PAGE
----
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Matter of Adoption of N.J.A.C. 71I

June 3, 1996

IN THE MATTER OF THE ADOPTION OF N.J.A.C. 71I; TOWNSHIP OF VOORHEES, APPELLANT,
v.
DEPARTMENT OF ENVIRONMENTAL PROTECTION, ENVIRONMENTAL CLAIMS ADMINSTRATION, RESPONDENT.



On appeal from the Environmental Claims Administration, Department of Environmental Protection.

Approved for Publication June 3, 1996.

Before Judges Long, Muir, Jr., and Loftus. The opinion of the court was delivered by Muir, Jr., J.A.D.

The opinion of the court was delivered by: Muir

The opinion of the court was delivered by

MUIR, JR., J.A.D.

The Sanitary Landfill Closure and Contingency Fund Act (Closure Act), N.J.S.A. 13:1-100 to -116, created a fund to pay for damages resulting from the improper operation or closure of sanitary landfills in New Jersey. Based on the Closure Act provision that recoverable damages include costs related to installation and maintenance of monitoring wells at an improperly closed sanitary landfill, Voorhees Township filed a claim against the Sanitary Landfill Facility Contingency Fund (the fund) for the costs of monitoring wells it had installed pursuant to a Department of Environmental Protection (DEP) consent order. Given that Voorhees, five years prior to the Closure Act, had purchased the site of the monitoring wells, a closed sanitary landfill, and that the Closure Act made owners or operators of sites whereon a sanitary landfill "is or has been located" liable for any damages arising from improper closure, the DEP denied the claim.

In a subsequent adjudicatory hearing, an Administrative Law Judge (ALJ) ruled Voorhees was not an owner within the intendment of the Closure Act. In response, the DEP adopted new regulations to overcome the ALJ ruling along with other regulations directed at Voorhees' claim and the nature of its damage claim. Subsequently, the same ALJ ruled that under the new regulation redefining an owner liable for damages under the Closure Act Voorhees could not recover its damage claim from the fund. The final decision of the DEP Commissioner affirmed on limited grounds.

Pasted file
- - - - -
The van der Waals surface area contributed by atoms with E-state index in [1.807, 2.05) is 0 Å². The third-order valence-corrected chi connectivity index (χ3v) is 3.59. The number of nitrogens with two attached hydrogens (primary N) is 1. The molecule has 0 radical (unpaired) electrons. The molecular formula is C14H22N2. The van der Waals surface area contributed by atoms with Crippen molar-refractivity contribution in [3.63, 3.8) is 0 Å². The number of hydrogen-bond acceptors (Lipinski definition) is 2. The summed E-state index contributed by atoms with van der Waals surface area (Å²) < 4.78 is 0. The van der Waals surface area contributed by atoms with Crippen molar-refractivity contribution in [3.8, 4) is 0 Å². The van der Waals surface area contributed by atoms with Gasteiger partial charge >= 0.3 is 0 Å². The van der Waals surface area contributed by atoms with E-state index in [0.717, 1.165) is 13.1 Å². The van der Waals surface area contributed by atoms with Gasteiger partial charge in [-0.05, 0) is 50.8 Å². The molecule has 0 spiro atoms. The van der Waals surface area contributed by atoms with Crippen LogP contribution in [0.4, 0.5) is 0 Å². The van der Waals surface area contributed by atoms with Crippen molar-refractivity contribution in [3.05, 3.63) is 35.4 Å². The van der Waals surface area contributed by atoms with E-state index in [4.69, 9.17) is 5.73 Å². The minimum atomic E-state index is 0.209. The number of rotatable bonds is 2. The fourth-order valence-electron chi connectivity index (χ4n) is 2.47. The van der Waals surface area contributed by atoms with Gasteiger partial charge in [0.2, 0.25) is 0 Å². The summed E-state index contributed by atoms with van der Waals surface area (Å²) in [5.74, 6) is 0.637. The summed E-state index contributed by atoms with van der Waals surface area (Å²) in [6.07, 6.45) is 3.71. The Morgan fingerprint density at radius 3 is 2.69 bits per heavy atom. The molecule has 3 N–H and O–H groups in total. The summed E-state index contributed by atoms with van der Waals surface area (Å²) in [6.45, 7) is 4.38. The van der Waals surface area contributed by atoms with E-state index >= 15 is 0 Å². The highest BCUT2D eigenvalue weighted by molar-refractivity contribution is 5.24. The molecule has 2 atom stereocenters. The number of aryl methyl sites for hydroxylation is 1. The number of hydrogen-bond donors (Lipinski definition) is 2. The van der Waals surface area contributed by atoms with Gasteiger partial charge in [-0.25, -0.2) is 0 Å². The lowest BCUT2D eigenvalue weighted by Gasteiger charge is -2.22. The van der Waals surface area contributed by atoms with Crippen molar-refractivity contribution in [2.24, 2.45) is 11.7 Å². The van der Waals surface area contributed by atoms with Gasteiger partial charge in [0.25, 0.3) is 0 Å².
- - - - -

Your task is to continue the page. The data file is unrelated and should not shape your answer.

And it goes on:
In these consolidated appeals, Voorhees challenges certain aspects of the newly adopted regulations and at the same time seeks reversal of the Commissioner 5 final decision. We hold, based on Vi-Concrete Co. v. State, Department of Environmental Protection, 115 N.J. 1, 556 A.2d 761 (1989), that Voorhees is not an owner within the intendment of the Closure Act. In doing so, however, we reject the initial ALJ reasoning which gave rise to the DEP regulation redefining owners liable for damages under the Closure Act. Accordingly, we reverse the Commissioner's final decision. However, due to issues left unresolved by the ALJ in the second proceeding, we remand for further proceedings consonant with this opinion.

I.

Voorhees Township is the owner of a 37-acre tract of land it purchased in 1977 for nominal consideration to use as a public park. The property from 1959 to 1972 was part of a sanitary landfill that serviced Voorhees' solid waste disposal needs. Voorhees asserts it purchased the property believing the landfill had been closed in accordance with existing law and with no reason to believe there would be environmental concerns in the future.

In October 1986, the DEP unilaterally issued a draft New Jersey Pollutant Discharge Elimination System (NJPDES) permit to Voorhees delineating the need for monitoring wells to be installed and maintained on the former landfill. The DEP, it appears, later issued a final permit only to rescind it based on the holding in Vi-Concrete Co. v. State, Department of Environmental Protection, supra, 115 N.J. at 3, 4. Issuance of the draft permit was the first notice Voorhees had that the landfill site might have environmental problems. Apparently based on its interest in resolving environmental concerns for the former landfill and prior to the Vi-Concrete ruling, Voorhees entered into a DEP consent order in November 1987. The consent order required Voorhees to install and maintain appropriate monitoring wells.

In July 1987, Voorhees filed a claim with the DEP seeking reimbursement for costs incurred in the installation and maintenance of the monitoring wells. Voorhees included related legal fees in its claim. The claim sought recovery of the costs from the fund created by the Closure Act.

The Legislature created the fund as a mechanism for compensating for certain damages incurred as the result of the improper operation or closure of a sanitary landfill. See N.J.S.A. 13:1E-101. To that end, the Closure Act provided in part:

13:1E-105. Sanitary landfill facility contingency fund

The Sanitary Landfill Facility Contingency Fund (hereinafter referred to as "the fund") is established as a nonlapsing, revolving fund in the Department of Environmental Protection. The fund shall be administered by the department, and shall be credited with all tax revenues collected by the division pursuant to section 5 of this ...


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